The junior Minster at Youth Empowerment, Sport and Culture Development Phillip Makgalemele was this week at pains to explain whether the Youth Development Fund (YDF) could be classified as “successful” or not.
The youth oriented government scheme was on spotlight this past Friday with Parliament questioning its success and sustainability.
Member of Parliament for Francistown East Buti Billy moved the motion around the programme during Minister’s question, sparking a slew of supplementary questions from the MP’s across the political divide.
“I could not say fully the success of the initiative through the programme considering the unemployment rate around the youths coupled with the expenditure of the programme”, admitted Makgalemele.
“YDF is not the only Fund. You should also consider programmes such as CEDA, LIMID, ISPAAD and a wide range of programmes,” he added, answering an intervention from opposition MP Haskins Nkaigwa suspicions of the success of the project.
Aimed at a wide range of initiatives including job creation and in particular amongst the vulnerable youths, the programmes run in parallel with YDF duplicating duties and responsibilities aimed cushioning the record high unemployment common amongst youths with the Assistant Minister hiding behind the overlapping of duties and services.
This according to Makgalemele means there is likelihood the programmes compete for applicants rendering YDF to appear unsuccessful.
Introduced in 2009, YDF aims to finance business start-ups for the youth through promoting active participation in the socio-economic development of the country.
Besides encouraging the out-of-school, marginalized and unemployed youth to venture into sustainable and viable income generating projects, the programme also promote the development of competitive, sustainable and growth orientated citizen owned youth enterprises amongst other initiatives.
For the period 2013/14, YDF received applications of 2,220 business aspirants with 1,043 approved to a tune of P99,015,907.00 against a budget allocation of P120m per annum distributed at a rate of P2m per constituency.
The same was recorded for the period 2014/15 at 2,045 applications against 1,077 approved to a tune of P110,691,695.92 as will 2,529 applications with 1,349 to a tune of P107,030,878.35 for the period 2015/16 both of the expenditure failing to reach the fixed annual ceiling of P120m.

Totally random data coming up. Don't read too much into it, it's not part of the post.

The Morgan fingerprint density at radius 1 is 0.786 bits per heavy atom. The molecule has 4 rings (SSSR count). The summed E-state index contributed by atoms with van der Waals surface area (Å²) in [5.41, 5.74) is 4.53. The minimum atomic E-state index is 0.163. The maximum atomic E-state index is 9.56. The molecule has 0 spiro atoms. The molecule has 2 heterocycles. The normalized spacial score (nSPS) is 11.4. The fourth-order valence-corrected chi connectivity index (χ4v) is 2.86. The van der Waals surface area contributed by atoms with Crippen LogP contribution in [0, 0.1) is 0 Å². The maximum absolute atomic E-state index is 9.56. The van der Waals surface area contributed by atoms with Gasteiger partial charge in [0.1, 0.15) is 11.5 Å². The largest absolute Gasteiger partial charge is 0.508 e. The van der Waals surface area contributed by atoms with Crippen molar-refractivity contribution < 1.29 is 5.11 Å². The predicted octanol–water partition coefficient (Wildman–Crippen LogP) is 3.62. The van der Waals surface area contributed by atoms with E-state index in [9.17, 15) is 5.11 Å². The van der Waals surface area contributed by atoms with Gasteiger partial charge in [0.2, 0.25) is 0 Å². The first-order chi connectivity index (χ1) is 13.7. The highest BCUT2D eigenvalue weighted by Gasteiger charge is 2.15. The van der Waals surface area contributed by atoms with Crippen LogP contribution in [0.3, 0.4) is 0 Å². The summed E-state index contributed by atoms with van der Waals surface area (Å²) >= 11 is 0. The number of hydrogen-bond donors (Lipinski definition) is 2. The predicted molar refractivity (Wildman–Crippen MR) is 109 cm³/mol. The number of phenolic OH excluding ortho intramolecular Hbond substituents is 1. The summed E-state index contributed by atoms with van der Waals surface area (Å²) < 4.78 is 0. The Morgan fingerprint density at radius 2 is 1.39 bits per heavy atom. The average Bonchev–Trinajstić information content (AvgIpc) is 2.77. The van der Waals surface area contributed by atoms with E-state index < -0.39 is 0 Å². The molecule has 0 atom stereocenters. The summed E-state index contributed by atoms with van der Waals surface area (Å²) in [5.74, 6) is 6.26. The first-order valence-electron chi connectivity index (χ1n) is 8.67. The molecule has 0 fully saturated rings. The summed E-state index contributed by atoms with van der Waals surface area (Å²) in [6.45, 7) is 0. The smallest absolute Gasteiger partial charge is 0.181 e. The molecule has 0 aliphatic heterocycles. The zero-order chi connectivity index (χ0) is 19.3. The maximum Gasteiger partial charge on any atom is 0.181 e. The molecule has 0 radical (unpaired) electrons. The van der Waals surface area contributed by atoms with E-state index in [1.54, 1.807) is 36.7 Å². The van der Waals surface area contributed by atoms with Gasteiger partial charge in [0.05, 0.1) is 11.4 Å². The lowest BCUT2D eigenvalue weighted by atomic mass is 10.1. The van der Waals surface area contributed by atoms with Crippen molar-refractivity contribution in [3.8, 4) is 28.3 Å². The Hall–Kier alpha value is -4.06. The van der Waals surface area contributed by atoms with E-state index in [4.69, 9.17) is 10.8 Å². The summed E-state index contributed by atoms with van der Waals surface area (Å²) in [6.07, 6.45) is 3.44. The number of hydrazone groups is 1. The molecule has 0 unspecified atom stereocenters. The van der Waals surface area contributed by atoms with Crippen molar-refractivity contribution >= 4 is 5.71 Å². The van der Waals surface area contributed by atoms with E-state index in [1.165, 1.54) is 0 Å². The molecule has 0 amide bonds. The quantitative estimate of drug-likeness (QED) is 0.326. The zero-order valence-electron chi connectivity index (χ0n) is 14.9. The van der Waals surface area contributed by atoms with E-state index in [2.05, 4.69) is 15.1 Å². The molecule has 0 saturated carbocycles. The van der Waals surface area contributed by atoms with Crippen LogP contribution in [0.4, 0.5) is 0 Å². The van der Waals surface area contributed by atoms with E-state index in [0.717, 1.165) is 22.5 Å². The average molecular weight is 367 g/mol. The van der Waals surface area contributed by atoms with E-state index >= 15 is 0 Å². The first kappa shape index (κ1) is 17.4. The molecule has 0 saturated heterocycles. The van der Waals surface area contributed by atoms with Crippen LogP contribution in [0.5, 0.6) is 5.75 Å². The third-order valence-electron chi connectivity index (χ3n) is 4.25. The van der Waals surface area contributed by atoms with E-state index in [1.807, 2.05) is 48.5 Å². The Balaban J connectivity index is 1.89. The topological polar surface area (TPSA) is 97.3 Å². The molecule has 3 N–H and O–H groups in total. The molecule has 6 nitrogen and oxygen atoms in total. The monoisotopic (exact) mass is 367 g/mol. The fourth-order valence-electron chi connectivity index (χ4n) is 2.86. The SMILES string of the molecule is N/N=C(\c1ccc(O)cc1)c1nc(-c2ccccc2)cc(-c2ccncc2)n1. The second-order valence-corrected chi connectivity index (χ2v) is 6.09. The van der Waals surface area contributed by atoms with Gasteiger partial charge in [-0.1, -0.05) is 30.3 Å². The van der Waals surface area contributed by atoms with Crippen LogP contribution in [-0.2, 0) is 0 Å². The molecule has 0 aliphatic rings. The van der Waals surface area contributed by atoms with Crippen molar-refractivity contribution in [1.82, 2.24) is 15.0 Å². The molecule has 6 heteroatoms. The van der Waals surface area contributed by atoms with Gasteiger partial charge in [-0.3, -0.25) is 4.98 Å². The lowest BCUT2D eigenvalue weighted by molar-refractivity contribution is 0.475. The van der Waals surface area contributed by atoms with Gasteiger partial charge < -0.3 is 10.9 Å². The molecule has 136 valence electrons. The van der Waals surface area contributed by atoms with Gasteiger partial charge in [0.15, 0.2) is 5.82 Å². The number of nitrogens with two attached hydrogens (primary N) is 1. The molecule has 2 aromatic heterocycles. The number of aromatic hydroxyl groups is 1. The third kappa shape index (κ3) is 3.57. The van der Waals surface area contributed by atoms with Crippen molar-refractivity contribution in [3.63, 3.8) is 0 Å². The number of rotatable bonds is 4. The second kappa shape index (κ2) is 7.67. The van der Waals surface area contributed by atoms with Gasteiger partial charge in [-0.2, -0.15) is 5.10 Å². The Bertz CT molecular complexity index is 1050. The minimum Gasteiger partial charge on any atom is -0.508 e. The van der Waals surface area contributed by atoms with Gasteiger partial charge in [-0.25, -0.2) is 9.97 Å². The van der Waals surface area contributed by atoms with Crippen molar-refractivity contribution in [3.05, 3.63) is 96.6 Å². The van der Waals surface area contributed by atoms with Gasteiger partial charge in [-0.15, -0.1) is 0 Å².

In subsequent years, a paltry 807 applications were approved for the period 2017/18 against 1,797 applications to a tune of P101, 073,439.29- the expenditure still refusing to hit the top ceiling.
Amid unconvincing approval and expenditure of the applicants, the Assistant Minister is equally worried of the repayment of loans calling the situation “one of the our biggest challenges as most of the young people do not pay back their loans even some of those who are seemingly doing well.”
That notwithstanding, the aspirant young people continue to flock the YDF orientations across the country with a total of 23,613 attending for the year 2018/19 financial year a total of which 2,310 submitted their business proposals.
“This demonstrates the high level of interest of the young people in the programme,” Makgalemele said, disappointed however of the low turnout for submission of business proposals blaming the circumstances perhaps on mobilization of the programme.
“For example during this year’s orientation training at Mabutsane/Morwamosu 497 young people attended the meeting only for no-one to submit the business proposal. The same will be for Selebi-Phikwe East and West and Bobonong at which 176, 180, 543 attended the training for only 2, 3 and 9 respectively to submit the proposals,” he added.
“These are some of the challenges we are facing. Maybe the mobilization of the programme…but we will go back to them,” he concluded, answering a supplementary question from the Specially Elected MP Mephato Reatile who himself is also equally concerned about the trend in particular his former constituency Jwaneng-Mabutsane constituting Morwamosu village.
Funded to a maximum of P100 000 each, YDF funds are divided into two with 50 percent of the amount being a loan and the remaining 50 percent a grant for the start-up businesses.
A group of 5 to 10 young people is funded to a maximum of P450, 000.00 under the same conditions.
“The loan component is repaid over an agreed period and a penalty of 5% interest on arrears is charged on defaulter,” Makgalemele reassured the agitated Parliament.